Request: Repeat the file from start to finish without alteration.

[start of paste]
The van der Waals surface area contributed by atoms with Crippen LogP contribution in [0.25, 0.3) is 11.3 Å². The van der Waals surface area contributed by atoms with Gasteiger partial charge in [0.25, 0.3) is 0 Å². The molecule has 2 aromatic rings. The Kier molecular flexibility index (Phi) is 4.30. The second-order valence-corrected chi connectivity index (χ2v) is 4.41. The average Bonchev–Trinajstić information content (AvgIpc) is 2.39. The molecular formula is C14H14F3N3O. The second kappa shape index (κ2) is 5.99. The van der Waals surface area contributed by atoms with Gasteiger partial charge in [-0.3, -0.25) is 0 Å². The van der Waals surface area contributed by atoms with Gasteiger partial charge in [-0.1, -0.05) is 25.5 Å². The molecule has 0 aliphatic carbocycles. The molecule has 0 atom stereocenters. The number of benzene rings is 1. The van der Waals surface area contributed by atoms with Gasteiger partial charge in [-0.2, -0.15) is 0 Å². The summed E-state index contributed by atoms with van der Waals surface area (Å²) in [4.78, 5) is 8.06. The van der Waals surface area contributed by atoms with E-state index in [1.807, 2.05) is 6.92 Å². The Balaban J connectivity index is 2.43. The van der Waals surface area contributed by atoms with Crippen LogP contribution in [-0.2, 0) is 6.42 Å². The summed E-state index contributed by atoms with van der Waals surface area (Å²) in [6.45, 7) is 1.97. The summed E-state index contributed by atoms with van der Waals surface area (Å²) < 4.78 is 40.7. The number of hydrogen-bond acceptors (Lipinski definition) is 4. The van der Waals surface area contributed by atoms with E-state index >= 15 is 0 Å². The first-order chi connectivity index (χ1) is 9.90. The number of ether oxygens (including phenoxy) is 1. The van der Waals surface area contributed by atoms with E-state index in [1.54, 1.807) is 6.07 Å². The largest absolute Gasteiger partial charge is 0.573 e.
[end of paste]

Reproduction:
The van der Waals surface area contributed by atoms with Crippen LogP contribution in [0.25, 0.3) is 11.3 Å². The van der Waals surface area contributed by atoms with Gasteiger partial charge in [0.25, 0.3) is 0 Å². The molecule has 2 aromatic rings. The Kier molecular flexibility index (Phi) is 4.30. The second-order valence-corrected chi connectivity index (χ2v) is 4.41. The average Bonchev–Trinajstić information content (AvgIpc) is 2.39. The molecular formula is C14H14F3N3O. The second kappa shape index (κ2) is 5.99. The van der Waals surface area contributed by atoms with Gasteiger partial charge in [-0.3, -0.25) is 0 Å². The van der Waals surface area contributed by atoms with Gasteiger partial charge in [-0.1, -0.05) is 25.5 Å². The molecule has 0 aliphatic carbocycles. The molecule has 0 atom stereocenters. The number of benzene rings is 1. The van der Waals surface area contributed by atoms with Gasteiger partial charge in [-0.2, -0.15) is 0 Å². The summed E-state index contributed by atoms with van der Waals surface area (Å²) in [4.78, 5) is 8.06. The van der Waals surface area contributed by atoms with E-state index in [1.807, 2.05) is 6.92 Å². The Balaban J connectivity index is 2.43. The van der Waals surface area contributed by atoms with Crippen LogP contribution in [-0.2, 0) is 6.42 Å². The summed E-state index contributed by atoms with van der Waals surface area (Å²) in [6.45, 7) is 1.97. The summed E-state index contributed by atoms with van der Waals surface area (Å²) < 4.78 is 40.7. The number of hydrogen-bond acceptors (Lipinski definition) is 4. The van der Waals surface area contributed by atoms with E-state index >= 15 is 0 Å². The first-order chi connectivity index (χ1) is 9.90. The number of ether oxygens (including phenoxy) is 1. The van der Waals surface area contributed by atoms with E-state index in [1.54, 1.807) is 6.07 Å². The largest absolute Gasteiger partial charge is 0.573 e.